In a small saucepan, melt butter over medium heat.  Stir in the flour until smooth; cook one minute.  Gradually whisk in the milk, dry mustard, hot sauce, salt, and pepper.  Bring to a boil, stirring constantly; cook and stir until thickened.  Reduce heat to medium-low; stir in cheeses until melted.  Transfer to a large bowl.

Preheat oven to 350.  In a small bowl, beat egg yolks until light colored and a creamy consistency.  Temper the yolks into the milk mixture, constantly whisking.

In a medium bowl, whisk the egg whites with cream of tartar on high speed until stiff but not dry.  Using 1/3 of the egg whites at a time, very gently fold the egg whites into the milk mixture.


Remove the ramekins from the refrigerator and fill to ½ inch of the top.  Place ramekins on a cookie sheet and bake in the oven for 30 to 40 minutes, until tops are golden brown.  Serve immediately.

Cheese Souffle

Quiche Two Ways


I recently had the opportunity to go on a weekend trip with Karen Mullen Photography.  She is not only a fantastic photographer and consummate professional, but she is also an excellent teacher.  I’ve been in classes where her students had disparate levels of knowledge, from the woman who just received a camera as a gift and didn’t know anything about it, to the man who photographed professionally but wanted to hone his skills.  She helped each of us and easily switched from teaching beginner to advanced levels.  She also knew exactly what I needed to learn and gave me specific “assignments” geared to my individual needs.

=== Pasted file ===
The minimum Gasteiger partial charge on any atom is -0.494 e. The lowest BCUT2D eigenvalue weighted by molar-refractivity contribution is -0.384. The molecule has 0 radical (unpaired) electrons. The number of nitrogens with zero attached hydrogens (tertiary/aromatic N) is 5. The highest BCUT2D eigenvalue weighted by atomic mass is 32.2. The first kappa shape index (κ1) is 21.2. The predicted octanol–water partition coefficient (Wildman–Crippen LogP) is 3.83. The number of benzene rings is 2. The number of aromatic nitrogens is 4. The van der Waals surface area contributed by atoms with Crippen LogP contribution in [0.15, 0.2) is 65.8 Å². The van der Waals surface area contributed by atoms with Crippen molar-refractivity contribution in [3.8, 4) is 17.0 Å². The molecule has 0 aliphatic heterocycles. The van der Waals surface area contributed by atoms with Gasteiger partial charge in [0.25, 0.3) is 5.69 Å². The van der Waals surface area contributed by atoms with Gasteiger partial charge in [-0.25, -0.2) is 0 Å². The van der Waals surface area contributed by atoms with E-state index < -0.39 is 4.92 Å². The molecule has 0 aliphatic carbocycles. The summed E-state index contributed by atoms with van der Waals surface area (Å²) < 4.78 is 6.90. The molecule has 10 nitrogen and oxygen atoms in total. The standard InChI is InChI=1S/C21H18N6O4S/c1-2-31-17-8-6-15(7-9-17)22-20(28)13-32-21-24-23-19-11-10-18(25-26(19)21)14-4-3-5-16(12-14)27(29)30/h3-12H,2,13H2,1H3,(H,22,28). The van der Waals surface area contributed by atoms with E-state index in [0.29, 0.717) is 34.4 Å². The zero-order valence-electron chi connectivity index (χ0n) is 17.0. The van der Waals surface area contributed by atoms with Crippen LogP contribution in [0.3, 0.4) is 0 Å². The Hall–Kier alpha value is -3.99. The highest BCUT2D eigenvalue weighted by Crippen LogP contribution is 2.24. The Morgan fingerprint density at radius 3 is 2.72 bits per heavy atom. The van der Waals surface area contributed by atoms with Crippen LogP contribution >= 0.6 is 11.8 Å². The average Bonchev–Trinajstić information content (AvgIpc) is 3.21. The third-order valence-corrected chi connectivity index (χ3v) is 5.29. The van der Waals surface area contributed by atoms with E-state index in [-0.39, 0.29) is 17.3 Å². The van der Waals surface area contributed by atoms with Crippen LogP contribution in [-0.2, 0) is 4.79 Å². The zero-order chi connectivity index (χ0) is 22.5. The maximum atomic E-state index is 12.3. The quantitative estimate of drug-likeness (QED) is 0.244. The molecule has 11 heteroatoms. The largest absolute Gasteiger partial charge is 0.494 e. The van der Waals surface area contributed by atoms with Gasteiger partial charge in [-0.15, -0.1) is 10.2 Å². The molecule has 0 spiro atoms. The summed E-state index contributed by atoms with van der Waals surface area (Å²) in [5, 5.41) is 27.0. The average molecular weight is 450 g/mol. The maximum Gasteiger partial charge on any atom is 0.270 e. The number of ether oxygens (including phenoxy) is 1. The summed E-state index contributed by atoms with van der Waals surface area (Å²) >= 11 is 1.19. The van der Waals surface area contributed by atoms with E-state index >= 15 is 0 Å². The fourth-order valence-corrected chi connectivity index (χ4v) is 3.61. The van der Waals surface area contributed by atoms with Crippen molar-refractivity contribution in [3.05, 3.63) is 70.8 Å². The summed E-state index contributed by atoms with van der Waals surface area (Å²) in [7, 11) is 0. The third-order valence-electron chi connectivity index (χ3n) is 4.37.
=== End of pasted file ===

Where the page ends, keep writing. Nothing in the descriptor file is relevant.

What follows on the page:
I was so happy with what I learned from her that I signed up for her “Leavenworth Photography Journey.”  If you are interested in photography, I highly recommend going on one of her Photography Journeys, you will not regret it.  She did a reconnaissance before the weekend so that no time was wasted.  We hopped from location to location with a variety of photo opportunities from a waterfall to mountains to night-time shots.  When we got back to the retreat, we pulled out our laptops and she gave lessons in Lightroom (for those who had the program), photo editing, and composition.  In case you are wondering, no, she did not pay me to say this!


I love to cook, so I offered to bring breakfast for the group on Sunday morning.  I chose Quiche since that is such an easy and flexible dish.